‘Not our preferred course of action’

A Harrods spokesperson told MailOnline: “As a business, we undertake rigorous and regular benchmarking to ensure all colleagues are paid competitively. Our base pay rates are very competitive within the industry, and the pay rise we have offered will ensure this remains the case.

“Unfortunately, we are unable to award these payments to all impacted colleagues until pay negotiations have concluded with Unite.

“This is why it is extremely disappointing that Unite continues to delay this pay increase being awarded and backdated for the colleagues in this group. This is our number one priority.

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“We continue to urge Unite to work with us to ensure this is swiftly resolved for the benefit of all our hard-working and dedicated colleagues.”

The spokesperson went on: “While we are able to engage temporary workers if industrial action occurs, this is certainly not our preferred course of action.

“That is why we are urging Unite to work with us to resolve this matter as swiftly as possible.”

Could Harrods’ decision set a precedent?

As the first major company to confirm it is seeking to take advantage of the new laws, it’s likely that other firms facing similar threats of strike action might follow in their footsteps by turning to agency workers to plug the gaps.

However, legal experts have warned that any short-term benefits will be outweighed by the effects the rule change will have on employee relations.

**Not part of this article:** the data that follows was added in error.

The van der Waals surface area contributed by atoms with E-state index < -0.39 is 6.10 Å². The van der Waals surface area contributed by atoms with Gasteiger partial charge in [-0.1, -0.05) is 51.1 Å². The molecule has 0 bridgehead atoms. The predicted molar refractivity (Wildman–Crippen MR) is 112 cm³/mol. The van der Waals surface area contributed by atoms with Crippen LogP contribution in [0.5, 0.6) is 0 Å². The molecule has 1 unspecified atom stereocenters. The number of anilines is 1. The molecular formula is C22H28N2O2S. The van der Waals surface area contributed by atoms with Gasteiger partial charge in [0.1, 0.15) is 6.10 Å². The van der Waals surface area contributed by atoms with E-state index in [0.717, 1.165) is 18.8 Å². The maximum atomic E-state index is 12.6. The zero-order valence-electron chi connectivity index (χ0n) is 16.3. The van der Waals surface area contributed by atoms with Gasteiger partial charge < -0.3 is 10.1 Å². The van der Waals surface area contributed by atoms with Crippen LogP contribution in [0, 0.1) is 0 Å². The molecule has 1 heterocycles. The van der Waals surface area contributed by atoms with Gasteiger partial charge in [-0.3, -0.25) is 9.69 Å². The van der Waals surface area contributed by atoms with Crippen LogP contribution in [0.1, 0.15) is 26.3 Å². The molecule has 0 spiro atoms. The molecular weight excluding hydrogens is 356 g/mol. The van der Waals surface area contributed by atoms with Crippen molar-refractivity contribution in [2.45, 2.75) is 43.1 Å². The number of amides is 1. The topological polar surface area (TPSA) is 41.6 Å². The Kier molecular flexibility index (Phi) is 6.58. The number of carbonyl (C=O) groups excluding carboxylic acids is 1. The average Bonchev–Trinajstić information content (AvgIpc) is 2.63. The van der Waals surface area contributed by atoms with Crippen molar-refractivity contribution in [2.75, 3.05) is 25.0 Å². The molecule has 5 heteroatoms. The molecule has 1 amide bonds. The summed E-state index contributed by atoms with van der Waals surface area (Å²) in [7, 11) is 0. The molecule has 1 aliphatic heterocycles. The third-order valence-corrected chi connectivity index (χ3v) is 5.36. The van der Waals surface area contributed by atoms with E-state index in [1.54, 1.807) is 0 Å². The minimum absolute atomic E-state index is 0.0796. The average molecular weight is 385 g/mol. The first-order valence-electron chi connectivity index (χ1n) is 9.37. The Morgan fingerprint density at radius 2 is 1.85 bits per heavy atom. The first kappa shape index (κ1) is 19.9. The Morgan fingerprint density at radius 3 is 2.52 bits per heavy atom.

Samantha Dickinson, Partner at Mayo Wynne Baxter, said: “It is the Conduct of Employment Agencies and Employment Businesses Regulations 2003 that prevents an agency from supplying a company with temporary workers to perform duties normally carried out by a striking worker, but employers can already circumvent this by employing staff directly.

“Altering the legislation will mean employers can be more agile when faced with strike action as we head into a summer of discontent with further strikes looming at train companies and across other industries; presuming of course there are qualified workers that can be called upon.

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“However, this new legislation will inevitably erode the rights of workers and the power of their trade unions as well as causing tension between agency and non-agency staff - a short-term price many who rely on the transport industry in order to go about their daily business may be willing to pay.”

Jonathan Tuck, Employment Partner at Baker McKenzie, said that firms should “think carefully” about their contingency plans.

Tuck said: “...these are significant changes to trade union law and give businesses greater flexibility in managing the effect of industrial action. However, it remains to be seen how effective these will be – a number of employment businesses have announced that their workers will not be used to replace striking workers – and taking such an approach, while lawful, is likely to impact industrial and employee relations.

“Whilst the additional flexibility for businesses is welcome, they should think carefully about how they manage their contingency planning going forwards. It will also be interesting to see whether the change to the statutory cap on compensation leads to more employers choosing to sue for damages rather than apply for injunctions to stop the strikes going ahead at all."